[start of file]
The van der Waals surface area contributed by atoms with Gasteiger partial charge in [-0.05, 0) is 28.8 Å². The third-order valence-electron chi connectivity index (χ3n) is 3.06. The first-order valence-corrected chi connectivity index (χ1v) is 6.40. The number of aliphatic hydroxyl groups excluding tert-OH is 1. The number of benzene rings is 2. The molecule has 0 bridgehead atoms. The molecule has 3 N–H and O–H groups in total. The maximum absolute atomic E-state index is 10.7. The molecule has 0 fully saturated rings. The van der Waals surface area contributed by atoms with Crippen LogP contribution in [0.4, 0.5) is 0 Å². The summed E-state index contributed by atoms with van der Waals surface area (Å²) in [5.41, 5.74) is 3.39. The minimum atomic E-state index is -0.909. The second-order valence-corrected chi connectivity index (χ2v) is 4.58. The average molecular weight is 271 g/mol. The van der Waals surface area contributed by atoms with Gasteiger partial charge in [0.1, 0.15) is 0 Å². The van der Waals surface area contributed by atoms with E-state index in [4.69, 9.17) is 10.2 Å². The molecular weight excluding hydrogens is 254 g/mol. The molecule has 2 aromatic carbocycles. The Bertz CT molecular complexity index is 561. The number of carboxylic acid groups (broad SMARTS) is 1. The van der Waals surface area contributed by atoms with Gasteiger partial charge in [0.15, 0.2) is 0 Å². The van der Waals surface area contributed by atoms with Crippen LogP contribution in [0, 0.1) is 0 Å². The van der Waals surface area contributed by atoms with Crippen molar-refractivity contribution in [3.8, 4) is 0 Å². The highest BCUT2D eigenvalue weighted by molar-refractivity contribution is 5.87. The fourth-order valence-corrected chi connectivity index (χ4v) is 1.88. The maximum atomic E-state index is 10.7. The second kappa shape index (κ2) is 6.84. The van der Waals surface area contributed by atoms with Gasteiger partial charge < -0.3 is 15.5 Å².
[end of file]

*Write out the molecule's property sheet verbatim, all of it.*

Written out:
The van der Waals surface area contributed by atoms with Gasteiger partial charge in [-0.05, 0) is 28.8 Å². The third-order valence-electron chi connectivity index (χ3n) is 3.06. The first-order valence-corrected chi connectivity index (χ1v) is 6.40. The number of aliphatic hydroxyl groups excluding tert-OH is 1. The number of benzene rings is 2. The molecule has 0 bridgehead atoms. The molecule has 3 N–H and O–H groups in total. The maximum absolute atomic E-state index is 10.7. The molecule has 0 fully saturated rings. The van der Waals surface area contributed by atoms with Crippen LogP contribution in [0.4, 0.5) is 0 Å². The summed E-state index contributed by atoms with van der Waals surface area (Å²) in [5.41, 5.74) is 3.39. The minimum atomic E-state index is -0.909. The second-order valence-corrected chi connectivity index (χ2v) is 4.58. The average molecular weight is 271 g/mol. The van der Waals surface area contributed by atoms with Gasteiger partial charge in [0.1, 0.15) is 0 Å². The van der Waals surface area contributed by atoms with E-state index in [4.69, 9.17) is 10.2 Å². The molecular weight excluding hydrogens is 254 g/mol. The molecule has 2 aromatic carbocycles. The Bertz CT molecular complexity index is 561. The number of carboxylic acid groups (broad SMARTS) is 1. The van der Waals surface area contributed by atoms with Gasteiger partial charge in [0.15, 0.2) is 0 Å². The van der Waals surface area contributed by atoms with Crippen LogP contribution in [0, 0.1) is 0 Å². The van der Waals surface area contributed by atoms with Crippen molar-refractivity contribution in [3.8, 4) is 0 Å². The highest BCUT2D eigenvalue weighted by molar-refractivity contribution is 5.87. The fourth-order valence-corrected chi connectivity index (χ4v) is 1.88. The maximum atomic E-state index is 10.7. The second kappa shape index (κ2) is 6.84. The van der Waals surface area contributed by atoms with Gasteiger partial charge < -0.3 is 15.5 Å².